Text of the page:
The Metagame

I’d like to think that I have a diverse set of games in my current collection, anything from the highly strategic to the super casual. Usually the reason why I pick certain games is because they are unique, different, have a theme that stands out from others, or  has gameplay that is highly engaging to many of my friends.

Saying this, I have a bit of a confession to make. There is one type of game that I try to avoid putting into my collection. I don’t know if there is a universal term for them, so I’m going to describe them as “judgement party games”. These are the games where you have one person be the judge and be given some sort of category or situation, while the other players find a card or write an answer that appeals to the judge. The judge can set any criteria they want to determine an overall winner, such as accuracy, depth of the answer, or even humour. Once the judge picks an answer, the person whose card was picked by the judge earns a point. Then a new judge is selected and a new round happens with a new situation.

One of the most renown of these games was Apples to Apples, where a player was given an adjective such as “creative” or “awkward”, and the others had to find a card in their hand that the judge would most relate to that word. Since then, dozens of games have followed this mechanic, including What?, Say Anything, Crappy Birthday, Snake Oil, Superfight, A Million Dollars But, Personally Incorrect, and of course the now cult classic, Cards Against Humanity.

Don’t get me wrong, I’ve enjoyed playing these games.  I even owned the game “What?” until I sold it to a friend. I think the problem I find with these games, is that it’s so overdone at parties and gatherings that I’m just numb to it. I see it all the time. I would go to some friends’ house. One friend would suggest, let’s play board games. I become ecstatic, hoping that they are going to play something new and out of the ordinary. That is until I see that the friend pulls out The Bigger Blacker version of Cards Against Humanity, to which I then cringe. I swear if I see that Pac-Man card one more time…if you’ve played the game, you know which one I’m talking about.

If I was ever going to pick a judgement party game and add it to my stack of games, it would have to significantly stand out from all the others in some way, and sure enough, there was one game after reading about it I said, this definitely needs to come into the collection.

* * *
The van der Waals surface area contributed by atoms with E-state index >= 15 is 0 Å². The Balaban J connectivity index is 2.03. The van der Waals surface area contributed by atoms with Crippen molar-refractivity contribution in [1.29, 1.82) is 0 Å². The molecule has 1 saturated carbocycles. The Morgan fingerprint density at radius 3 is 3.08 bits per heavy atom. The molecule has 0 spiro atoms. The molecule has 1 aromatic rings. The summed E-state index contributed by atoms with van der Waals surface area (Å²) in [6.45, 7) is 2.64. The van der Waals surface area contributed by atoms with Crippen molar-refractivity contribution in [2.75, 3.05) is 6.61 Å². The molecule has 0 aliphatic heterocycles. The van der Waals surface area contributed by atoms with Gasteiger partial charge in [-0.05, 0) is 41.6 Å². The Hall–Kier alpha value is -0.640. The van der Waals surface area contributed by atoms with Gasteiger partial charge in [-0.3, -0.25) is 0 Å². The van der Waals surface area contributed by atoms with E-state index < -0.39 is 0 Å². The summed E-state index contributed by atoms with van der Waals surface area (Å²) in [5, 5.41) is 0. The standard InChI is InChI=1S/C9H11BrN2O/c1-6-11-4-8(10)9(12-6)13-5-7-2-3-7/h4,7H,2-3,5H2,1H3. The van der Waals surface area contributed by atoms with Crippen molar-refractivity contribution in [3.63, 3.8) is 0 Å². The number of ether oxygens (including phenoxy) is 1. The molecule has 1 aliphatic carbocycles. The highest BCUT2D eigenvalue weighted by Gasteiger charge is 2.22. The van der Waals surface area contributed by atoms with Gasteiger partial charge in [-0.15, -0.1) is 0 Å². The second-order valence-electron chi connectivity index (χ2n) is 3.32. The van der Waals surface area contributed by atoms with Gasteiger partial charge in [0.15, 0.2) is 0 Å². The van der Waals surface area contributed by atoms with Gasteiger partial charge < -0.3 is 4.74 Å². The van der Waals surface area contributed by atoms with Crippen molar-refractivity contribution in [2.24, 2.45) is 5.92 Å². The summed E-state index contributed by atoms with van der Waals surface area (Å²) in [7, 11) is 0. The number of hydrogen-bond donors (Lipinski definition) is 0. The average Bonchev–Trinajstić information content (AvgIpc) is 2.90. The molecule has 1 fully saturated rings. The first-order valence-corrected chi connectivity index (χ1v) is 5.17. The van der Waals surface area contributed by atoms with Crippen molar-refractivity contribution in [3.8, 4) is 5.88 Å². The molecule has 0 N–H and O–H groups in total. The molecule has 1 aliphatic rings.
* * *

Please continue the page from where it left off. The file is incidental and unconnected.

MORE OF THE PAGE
The Metagame is a party game created by Local No. 12 (Colleen Macklin, John Sharp & Eric Zimmerman) and is published by Buffalo Games. The game comes with 200 culture cards, which feature random things, anything from North Korea, to Madonna’s “Like a Virgin”, as well as 100 opinion cards, which have random categories, questions, or statements. Metagame also comes with a rulebook that has seven different games that you can play  with these cards. In addition, Local No. 12 offers two additional expansions for Sci-Fi and Movies. These just add more cards to your collection of culture and opinion cards.


Now prior to writing this blog, I have only tried two of the seven games found in the rulebook, Matchmaker, and Think-Alike and already I have enjoyed the game thoroughly.

Matchmaker follows the standard judgement party game style. Each player is given a hand of four culture cards and an opinion card which is placed in front of them. All players play simultaneously, putting culture cards on what they think would best answer the opinion card prompt, except on their own. If the opinion card has a blank on it, any player can fill in the blank with whatever word they like. Once all the culture cards have been placed, each player will take the stack of cards, shuffle them, lay them out in front of their peers, and determine which card best answers the prompt. The twist is that every culture card found on the opinion card is worth one point, meaning the more culture cards placed the more the opinion card is worth, and the player who appeals to the judge the best, gets the points.

In Think-Alike, players get into teams of two. The goal is to be the first team to get four opinion cards. On the teams’ turn, they will be given a prompt from the opinion cards. Then two culture cards are shown face up in front of them. Each player on the team silently picks one of the two cards that best answers the prompt and then reveal their answers in front of them. If they match they win the opinion  card and in the next round will have three culture cards, then four, and finally five.